If you teach a 10 year old to write "code", that won't help them in 8 or 10 years time when they try to apply for a job. The "code" technology will have moved on in that time, so the stuff they learned a decade ago will be obsolete. The knowledge that a professional programmer has, has a half-life of a few years: maybe as long as 5 years in some areas - possibly as a short as 1 or 2 in rapidly developing fields of work.
This seems incorrect. A simple back of the envelope regression analysis between 12 programming languages I used in school/work and the jobs available on monster.ca. Gave a R of about -0.1. So programming language age and jobs available appear to be uncorrelated. Now you will probably be tempted to drop back and punt. That is to make your argument way more specific (Oh I meant that Business knowledge W + Language X + IDE Y + Framework Z wouldn't be useful in 2025) however clearly, if you had been educated in logic you would realize that doesn't mean that teaching language X is of little or no value. Knowing Lisp a language almost as old as CS itself has helped me in evaluating products and understanding problems just in the last five years.
Since nobody can tell what skills will be needed in the next decade, learning a particular coding language, the "learning to code" is almost certainly teaching the wrong language to children.
The argument of someone who doesn't understand the need to clarify your premises. If nobody has any information on what is needed in 2025 then no premise should be privileged (i.e. learning current languages is of almost no help). If you are asserting that we only have enough information to determine that learning languages people use today is of almost no help. Then you are either wrong (by my regression above) or just begging the question.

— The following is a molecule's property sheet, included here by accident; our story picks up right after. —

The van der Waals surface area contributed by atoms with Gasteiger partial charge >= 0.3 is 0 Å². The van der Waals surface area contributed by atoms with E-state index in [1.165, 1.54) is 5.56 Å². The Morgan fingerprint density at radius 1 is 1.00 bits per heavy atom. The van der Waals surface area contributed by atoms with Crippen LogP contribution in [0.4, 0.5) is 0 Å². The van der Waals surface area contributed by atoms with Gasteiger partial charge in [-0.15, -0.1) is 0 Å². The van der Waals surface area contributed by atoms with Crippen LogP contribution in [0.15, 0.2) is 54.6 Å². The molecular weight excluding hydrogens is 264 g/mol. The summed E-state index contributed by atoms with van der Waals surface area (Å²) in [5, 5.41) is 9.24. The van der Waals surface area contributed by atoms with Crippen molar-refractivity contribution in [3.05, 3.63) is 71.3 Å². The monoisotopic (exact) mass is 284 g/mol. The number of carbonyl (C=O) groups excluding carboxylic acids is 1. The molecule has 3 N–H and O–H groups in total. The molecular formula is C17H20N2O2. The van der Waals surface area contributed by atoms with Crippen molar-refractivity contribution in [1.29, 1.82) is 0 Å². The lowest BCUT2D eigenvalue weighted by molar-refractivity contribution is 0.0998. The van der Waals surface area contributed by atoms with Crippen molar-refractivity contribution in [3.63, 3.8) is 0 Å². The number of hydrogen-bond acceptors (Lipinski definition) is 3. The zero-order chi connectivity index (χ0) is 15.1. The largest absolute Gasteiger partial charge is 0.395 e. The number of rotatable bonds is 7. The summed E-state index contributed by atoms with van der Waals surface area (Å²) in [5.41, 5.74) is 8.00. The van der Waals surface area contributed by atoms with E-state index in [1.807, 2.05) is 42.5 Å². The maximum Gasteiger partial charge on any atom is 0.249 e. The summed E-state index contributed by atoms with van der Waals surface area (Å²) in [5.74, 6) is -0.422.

It would be far better to teach them basic maths, basic logic and how to think in abstract terms - rather than focusing on tangible, here and now, stuff that will produce children who can blink an LED on a Raspberry Pi today, but will have no clue about hw to deal with the "AI on a chip" they might be faced with when they start their professional careers.
The assumption here is pretty ignorant. Learning to program is of almost no value because there will be nothing in common between programming languages now and whatever people use in 10 years. Well the Church-Turing thesis begs to differ. Unless the "AI on a chip" (*snort* *chortle*) is not a Turing machine then clearly any programming language would have something to teach them and would at least be potentially useful in instructing them on the nature of computer science.
When I started my first job after graduating, the job description didn't even exist when I started my university course. So what is the chance that teaching 5 or 10 year children a specific computing skill will be relevant to their career prospects in 10-15 years time?
Again a correlation coefficient of -0.1 seems to say "not nearly as bad as a moron like you thinks"